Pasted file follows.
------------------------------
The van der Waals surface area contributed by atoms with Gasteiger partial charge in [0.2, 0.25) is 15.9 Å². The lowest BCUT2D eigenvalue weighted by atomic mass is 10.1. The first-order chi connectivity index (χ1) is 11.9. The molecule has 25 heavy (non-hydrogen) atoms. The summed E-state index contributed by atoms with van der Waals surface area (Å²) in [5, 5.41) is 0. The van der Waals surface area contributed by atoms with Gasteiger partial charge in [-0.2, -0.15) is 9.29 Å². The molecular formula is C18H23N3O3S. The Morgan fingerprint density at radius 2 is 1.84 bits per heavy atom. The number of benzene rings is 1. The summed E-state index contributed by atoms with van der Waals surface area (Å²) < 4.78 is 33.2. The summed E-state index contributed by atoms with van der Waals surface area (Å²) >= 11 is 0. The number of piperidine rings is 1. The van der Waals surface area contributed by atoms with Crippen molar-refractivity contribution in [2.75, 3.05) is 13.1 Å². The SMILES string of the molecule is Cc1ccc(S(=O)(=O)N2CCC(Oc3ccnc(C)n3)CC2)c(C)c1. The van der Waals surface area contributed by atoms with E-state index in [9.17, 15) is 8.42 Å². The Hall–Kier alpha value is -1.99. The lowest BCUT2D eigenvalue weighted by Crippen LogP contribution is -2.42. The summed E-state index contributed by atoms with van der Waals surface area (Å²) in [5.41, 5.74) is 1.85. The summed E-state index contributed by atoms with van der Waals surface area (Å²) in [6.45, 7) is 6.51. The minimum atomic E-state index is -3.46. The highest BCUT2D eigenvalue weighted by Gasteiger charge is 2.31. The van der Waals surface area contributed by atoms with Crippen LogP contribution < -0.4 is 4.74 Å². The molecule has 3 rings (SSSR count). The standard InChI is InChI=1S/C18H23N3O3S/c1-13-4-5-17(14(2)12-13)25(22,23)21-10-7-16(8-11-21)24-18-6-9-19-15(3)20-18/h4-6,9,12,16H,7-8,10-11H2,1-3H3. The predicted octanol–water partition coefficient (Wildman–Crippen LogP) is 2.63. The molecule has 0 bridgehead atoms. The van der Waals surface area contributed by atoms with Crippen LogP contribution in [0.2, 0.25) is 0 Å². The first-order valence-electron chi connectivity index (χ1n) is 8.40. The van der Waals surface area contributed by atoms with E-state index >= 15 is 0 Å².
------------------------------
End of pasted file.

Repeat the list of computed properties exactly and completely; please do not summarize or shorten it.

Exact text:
The van der Waals surface area contributed by atoms with Gasteiger partial charge in [0.2, 0.25) is 15.9 Å². The lowest BCUT2D eigenvalue weighted by atomic mass is 10.1. The first-order chi connectivity index (χ1) is 11.9. The molecule has 25 heavy (non-hydrogen) atoms. The summed E-state index contributed by atoms with van der Waals surface area (Å²) in [5, 5.41) is 0. The van der Waals surface area contributed by atoms with Gasteiger partial charge in [-0.2, -0.15) is 9.29 Å². The molecular formula is C18H23N3O3S. The Morgan fingerprint density at radius 2 is 1.84 bits per heavy atom. The number of benzene rings is 1. The summed E-state index contributed by atoms with van der Waals surface area (Å²) < 4.78 is 33.2. The summed E-state index contributed by atoms with van der Waals surface area (Å²) >= 11 is 0. The number of piperidine rings is 1. The van der Waals surface area contributed by atoms with Crippen molar-refractivity contribution in [2.75, 3.05) is 13.1 Å². The SMILES string of the molecule is Cc1ccc(S(=O)(=O)N2CCC(Oc3ccnc(C)n3)CC2)c(C)c1. The van der Waals surface area contributed by atoms with E-state index in [9.17, 15) is 8.42 Å². The Hall–Kier alpha value is -1.99. The lowest BCUT2D eigenvalue weighted by Crippen LogP contribution is -2.42. The summed E-state index contributed by atoms with van der Waals surface area (Å²) in [5.41, 5.74) is 1.85. The summed E-state index contributed by atoms with van der Waals surface area (Å²) in [6.45, 7) is 6.51. The minimum atomic E-state index is -3.46. The highest BCUT2D eigenvalue weighted by Gasteiger charge is 2.31. The van der Waals surface area contributed by atoms with Crippen LogP contribution < -0.4 is 4.74 Å². The molecule has 3 rings (SSSR count). The standard InChI is InChI=1S/C18H23N3O3S/c1-13-4-5-17(14(2)12-13)25(22,23)21-10-7-16(8-11-21)24-18-6-9-19-15(3)20-18/h4-6,9,12,16H,7-8,10-11H2,1-3H3. The predicted octanol–water partition coefficient (Wildman–Crippen LogP) is 2.63. The molecule has 0 bridgehead atoms. The van der Waals surface area contributed by atoms with Crippen LogP contribution in [0.2, 0.25) is 0 Å². The first-order valence-electron chi connectivity index (χ1n) is 8.40. The van der Waals surface area contributed by atoms with E-state index >= 15 is 0 Å².